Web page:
Moby – Wait For Me

June 19, 2009

waitformeThe latest album from New York City based artist Moby was, according to its press, inspired by a speech by David Lynch, which characterized “creativity for its own sake” as “a beautiful, wonderful thing.” The result, Wait For Me, recorded in Moby’s home studio, is a work of sustained, mostly quiet beauty, instrumental for the most part, but featuring some vocals, mostly female, though Moby himself sings on “Mistake.” Listeners looking for dance tracks like “Feeling So Real” or “Bodyrock” will be disappointed, but fans of Moby’s ambient and moodier music in general will enjoy Wait For Me quite a lot. What lyrics there are tend towards the somber, sometimes borderline melodramatic, as with “Hope Is Gone,” but in general the album holds together very well. Wait For Me isn’t really much of a groundbreaking release, but it is easily Moby’s most satisfying work in some time. Standout cuts: “Pale Horses,” “Shot In The Back Of The Head,” “Scream Pilots” and “jltf.”

peachesifeelcreamI have nothing against Lady Gaga, but frankly, after listening to I Feel Cream, the new album from Berlin based American electroclash musician Peaches, it’s a little hard to take her seriously. Though I Feel Cream takes a while to really catch fire, despite the early appearance of the first single, “Talk To Me” (on which Peaches shows she can really sing), once the album does get started four tracks in with “More”, it makes Lady Gaga’s songs sound like the slickly made top 40 throwaways they mostly are. Peaches’s songs, by comparison, feel raw, effortlessly sexy and most of all, positively adult in their wit and sophistication. She works with a number of different collaborators this time out, primarily with Simian Mobile Disco, and the result is a bit more poppy than her past efforts, but still as entertaining and as playfully edgy as electroclash gets. I Feel Cream is by no means her masterwork, but it’s great fun to listen to for the most part. Standout cuts: “Talk To Me,” “More,” “I Feel Cream” and “Mommy Complex.”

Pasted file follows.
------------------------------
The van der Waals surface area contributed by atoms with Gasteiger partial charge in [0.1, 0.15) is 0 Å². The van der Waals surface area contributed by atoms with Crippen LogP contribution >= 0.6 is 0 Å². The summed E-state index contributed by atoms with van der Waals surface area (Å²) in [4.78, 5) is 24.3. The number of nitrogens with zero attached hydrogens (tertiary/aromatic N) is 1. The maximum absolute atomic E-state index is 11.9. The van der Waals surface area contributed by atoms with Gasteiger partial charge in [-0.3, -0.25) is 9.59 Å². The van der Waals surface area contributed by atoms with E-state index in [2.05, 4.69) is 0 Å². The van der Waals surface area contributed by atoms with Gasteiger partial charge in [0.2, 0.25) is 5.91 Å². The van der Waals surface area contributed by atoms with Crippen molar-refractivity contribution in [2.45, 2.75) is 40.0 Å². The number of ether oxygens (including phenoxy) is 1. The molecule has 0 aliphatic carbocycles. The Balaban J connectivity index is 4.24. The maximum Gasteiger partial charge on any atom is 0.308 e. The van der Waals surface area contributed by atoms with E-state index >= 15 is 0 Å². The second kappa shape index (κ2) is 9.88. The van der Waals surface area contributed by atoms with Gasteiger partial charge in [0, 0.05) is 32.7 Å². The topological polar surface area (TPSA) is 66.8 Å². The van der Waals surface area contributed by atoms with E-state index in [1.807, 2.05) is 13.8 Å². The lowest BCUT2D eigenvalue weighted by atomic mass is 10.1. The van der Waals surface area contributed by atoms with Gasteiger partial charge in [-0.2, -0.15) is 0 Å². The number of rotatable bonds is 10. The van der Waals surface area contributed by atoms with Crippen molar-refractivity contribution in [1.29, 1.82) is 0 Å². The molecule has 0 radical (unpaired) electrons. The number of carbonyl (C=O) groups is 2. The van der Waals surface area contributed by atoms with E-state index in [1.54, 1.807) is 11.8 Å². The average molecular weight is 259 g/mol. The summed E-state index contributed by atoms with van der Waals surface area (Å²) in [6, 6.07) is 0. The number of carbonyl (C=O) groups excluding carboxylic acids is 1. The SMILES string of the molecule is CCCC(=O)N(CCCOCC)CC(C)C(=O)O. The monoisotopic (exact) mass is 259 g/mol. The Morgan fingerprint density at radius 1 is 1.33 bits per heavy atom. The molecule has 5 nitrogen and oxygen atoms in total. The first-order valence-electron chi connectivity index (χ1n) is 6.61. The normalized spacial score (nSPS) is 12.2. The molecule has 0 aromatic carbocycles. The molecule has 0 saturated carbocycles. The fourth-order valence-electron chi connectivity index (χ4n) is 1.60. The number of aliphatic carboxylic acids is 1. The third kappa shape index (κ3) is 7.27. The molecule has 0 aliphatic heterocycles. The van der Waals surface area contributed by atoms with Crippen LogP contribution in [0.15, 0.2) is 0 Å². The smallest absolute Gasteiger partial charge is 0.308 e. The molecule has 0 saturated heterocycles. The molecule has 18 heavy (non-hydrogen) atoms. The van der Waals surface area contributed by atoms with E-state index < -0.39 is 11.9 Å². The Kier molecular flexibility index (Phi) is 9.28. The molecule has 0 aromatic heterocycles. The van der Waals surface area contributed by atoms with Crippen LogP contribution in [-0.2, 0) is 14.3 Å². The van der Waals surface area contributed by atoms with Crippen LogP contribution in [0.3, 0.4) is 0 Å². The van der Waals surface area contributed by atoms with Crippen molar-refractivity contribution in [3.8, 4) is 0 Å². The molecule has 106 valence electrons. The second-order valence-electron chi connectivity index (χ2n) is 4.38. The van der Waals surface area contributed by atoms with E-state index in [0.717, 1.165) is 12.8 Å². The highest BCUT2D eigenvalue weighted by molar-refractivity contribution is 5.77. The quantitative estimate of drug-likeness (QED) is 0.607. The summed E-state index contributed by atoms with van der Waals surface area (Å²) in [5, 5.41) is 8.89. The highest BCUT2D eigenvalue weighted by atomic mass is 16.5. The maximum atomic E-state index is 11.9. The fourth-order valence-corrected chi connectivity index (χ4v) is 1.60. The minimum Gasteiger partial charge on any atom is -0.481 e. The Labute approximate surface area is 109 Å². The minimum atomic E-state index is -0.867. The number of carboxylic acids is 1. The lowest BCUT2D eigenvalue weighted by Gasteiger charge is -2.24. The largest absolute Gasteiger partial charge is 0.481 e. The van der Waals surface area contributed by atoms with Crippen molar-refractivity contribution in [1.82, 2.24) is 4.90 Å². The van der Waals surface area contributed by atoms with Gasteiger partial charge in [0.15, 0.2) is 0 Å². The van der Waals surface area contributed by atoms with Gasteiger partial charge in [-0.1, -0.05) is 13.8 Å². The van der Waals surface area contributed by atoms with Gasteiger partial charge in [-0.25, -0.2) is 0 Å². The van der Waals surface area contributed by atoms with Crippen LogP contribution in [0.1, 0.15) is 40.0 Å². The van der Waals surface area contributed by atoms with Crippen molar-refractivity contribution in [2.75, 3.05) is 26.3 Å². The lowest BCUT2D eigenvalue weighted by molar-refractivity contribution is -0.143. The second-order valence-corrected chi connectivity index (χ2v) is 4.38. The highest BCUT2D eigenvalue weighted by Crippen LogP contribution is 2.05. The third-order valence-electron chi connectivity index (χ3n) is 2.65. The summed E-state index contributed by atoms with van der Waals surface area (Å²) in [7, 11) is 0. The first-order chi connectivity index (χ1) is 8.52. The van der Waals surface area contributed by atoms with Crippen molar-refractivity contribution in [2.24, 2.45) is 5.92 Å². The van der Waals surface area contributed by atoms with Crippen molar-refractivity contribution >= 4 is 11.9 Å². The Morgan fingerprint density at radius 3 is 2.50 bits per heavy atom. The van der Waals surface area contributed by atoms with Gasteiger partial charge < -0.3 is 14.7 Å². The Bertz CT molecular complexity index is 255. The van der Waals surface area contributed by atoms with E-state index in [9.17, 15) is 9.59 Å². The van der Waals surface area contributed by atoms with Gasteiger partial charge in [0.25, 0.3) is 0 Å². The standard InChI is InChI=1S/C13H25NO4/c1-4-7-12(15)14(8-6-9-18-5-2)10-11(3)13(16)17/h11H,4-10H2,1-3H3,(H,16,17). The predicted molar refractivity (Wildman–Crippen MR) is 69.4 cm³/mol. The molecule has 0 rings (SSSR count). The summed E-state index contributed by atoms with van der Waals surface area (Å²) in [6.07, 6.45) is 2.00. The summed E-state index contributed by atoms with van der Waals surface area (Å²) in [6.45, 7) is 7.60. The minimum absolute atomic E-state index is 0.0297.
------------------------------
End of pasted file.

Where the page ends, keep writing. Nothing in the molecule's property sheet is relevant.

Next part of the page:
telefontelavivThe fourth and possibly final* album from Chicago based electronic band Telefon Tel Aviv (Charles Cooper and Joshua Eustis) is a intensely moody collection of music, recalling work by contemporaries M83 and Boards of Canada, as well as Freur, Yaz, the Cocteau Twins and New Order. The ten tracks included here are richly atmospheric and sometimes densely layered, with whispery vocals that drift in and out of the mix. The album is so low key at times that it may lose some less patient listeners, but in general, I found this to be a pretty compelling, highly listenable record, with moments of real and haunting beauty. If you’re a fan of any of the above artists, or of electronic music in general, then I very much recommend Immolate Yourself to you. Standout cuts: “Your Mouth,” “Stay Away From Being Maybe,” “You Are The Worst Thing In The World” and “Immolate Yourself.”

*Shortly before the release of this album, Charles Cooper died at the age of 31.

theprodigyThe fourth album from UK based techno band the Prodigy (Liam Howlett, Keith Flint and Maxim Reality), Invaders Must Die is a most curious record: The band has made no great attempt to update their sound, made no lame attempt to make it “relevant” to 2009. So why does Invaders Must Die, which sometimes sounds like it’s caught in a time warp, rock so hard? Maybe it’s something as simple as that after nearly twenty years, the Prodigy know how to make a dance record, but from from first note to last, Invaders Must Die kicks absolute booty, frequently in a most spectacular way. Call it purity of vision or call it what you will, but whatever the reason, I was bowled over by how much I enjoyed this album. Standout cuts: “Invaders Must Die,” “Omen,” “Take Me To The Hospital” and “Warrior’s Dance.”

Moby – Last Night

April 3, 2008

“Old school takin’ you back again…”

Last Night is a new concept album from Moby, self-described “bald dance musician,” about a night out in Manhattan. Tracks like “Everyday It’s 1989” make it clear that Moby’s not just looking back at the immediate past, but the past in general. Accordingly, Last Night often sounds a short aural history of dance music, in no particular chronological order, from the 80’s up until now. Not that Moby is out to teach listeners anything, as Last Night is mostly about enjoyment and fun, though like any long night, things get a bit moody and introspective towards the end, i.e. “Degenerates” and “Mothers Of The Night.” It’s an energetic, beautiful and celebratory album, maybe not the next step in the artistic evolution of Moby, but a most pleasurable reflection. Standout cuts: “Ooh Yeah,” “Alice,” “Disco Lies” and “Mothers Of The Night.”